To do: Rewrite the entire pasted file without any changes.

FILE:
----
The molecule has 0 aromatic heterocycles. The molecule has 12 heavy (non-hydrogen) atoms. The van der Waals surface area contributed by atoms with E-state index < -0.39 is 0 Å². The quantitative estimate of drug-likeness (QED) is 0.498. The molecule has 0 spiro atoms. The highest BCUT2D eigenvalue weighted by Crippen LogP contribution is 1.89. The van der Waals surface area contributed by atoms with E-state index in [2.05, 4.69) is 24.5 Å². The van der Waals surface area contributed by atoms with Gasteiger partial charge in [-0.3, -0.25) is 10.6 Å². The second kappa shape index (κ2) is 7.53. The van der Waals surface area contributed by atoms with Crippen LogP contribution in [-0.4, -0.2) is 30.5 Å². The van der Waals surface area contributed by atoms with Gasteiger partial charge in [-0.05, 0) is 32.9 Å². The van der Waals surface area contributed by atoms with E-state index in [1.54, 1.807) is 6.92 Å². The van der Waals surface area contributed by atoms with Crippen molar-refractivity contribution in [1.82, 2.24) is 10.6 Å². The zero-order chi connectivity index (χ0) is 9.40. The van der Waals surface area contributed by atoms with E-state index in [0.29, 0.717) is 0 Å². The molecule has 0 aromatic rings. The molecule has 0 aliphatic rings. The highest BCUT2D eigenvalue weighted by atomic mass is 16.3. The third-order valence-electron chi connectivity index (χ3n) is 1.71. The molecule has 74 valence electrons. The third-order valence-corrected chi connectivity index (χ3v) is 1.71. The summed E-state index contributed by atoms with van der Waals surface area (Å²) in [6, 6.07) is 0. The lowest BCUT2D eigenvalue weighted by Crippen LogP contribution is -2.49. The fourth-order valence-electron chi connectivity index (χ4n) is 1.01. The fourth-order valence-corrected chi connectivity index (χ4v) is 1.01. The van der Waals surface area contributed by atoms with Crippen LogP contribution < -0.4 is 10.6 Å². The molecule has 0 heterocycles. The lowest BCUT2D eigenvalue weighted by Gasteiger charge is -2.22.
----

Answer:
The molecule has 0 aromatic heterocycles. The molecule has 12 heavy (non-hydrogen) atoms. The van der Waals surface area contributed by atoms with E-state index < -0.39 is 0 Å². The quantitative estimate of drug-likeness (QED) is 0.498. The molecule has 0 spiro atoms. The highest BCUT2D eigenvalue weighted by Crippen LogP contribution is 1.89. The van der Waals surface area contributed by atoms with E-state index in [2.05, 4.69) is 24.5 Å². The van der Waals surface area contributed by atoms with Gasteiger partial charge in [-0.3, -0.25) is 10.6 Å². The second kappa shape index (κ2) is 7.53. The van der Waals surface area contributed by atoms with Crippen LogP contribution in [-0.4, -0.2) is 30.5 Å². The van der Waals surface area contributed by atoms with Gasteiger partial charge in [-0.05, 0) is 32.9 Å². The van der Waals surface area contributed by atoms with E-state index in [1.54, 1.807) is 6.92 Å². The van der Waals surface area contributed by atoms with Crippen molar-refractivity contribution in [1.82, 2.24) is 10.6 Å². The zero-order chi connectivity index (χ0) is 9.40. The van der Waals surface area contributed by atoms with E-state index in [0.29, 0.717) is 0 Å². The molecule has 0 aromatic rings. The molecule has 0 aliphatic rings. The highest BCUT2D eigenvalue weighted by atomic mass is 16.3. The third-order valence-electron chi connectivity index (χ3n) is 1.71. The molecule has 74 valence electrons. The third-order valence-corrected chi connectivity index (χ3v) is 1.71. The summed E-state index contributed by atoms with van der Waals surface area (Å²) in [6, 6.07) is 0. The lowest BCUT2D eigenvalue weighted by Crippen LogP contribution is -2.49. The fourth-order valence-electron chi connectivity index (χ4n) is 1.01. The fourth-order valence-corrected chi connectivity index (χ4v) is 1.01. The van der Waals surface area contributed by atoms with Crippen LogP contribution < -0.4 is 10.6 Å². The molecule has 0 heterocycles. The lowest BCUT2D eigenvalue weighted by Gasteiger charge is -2.22.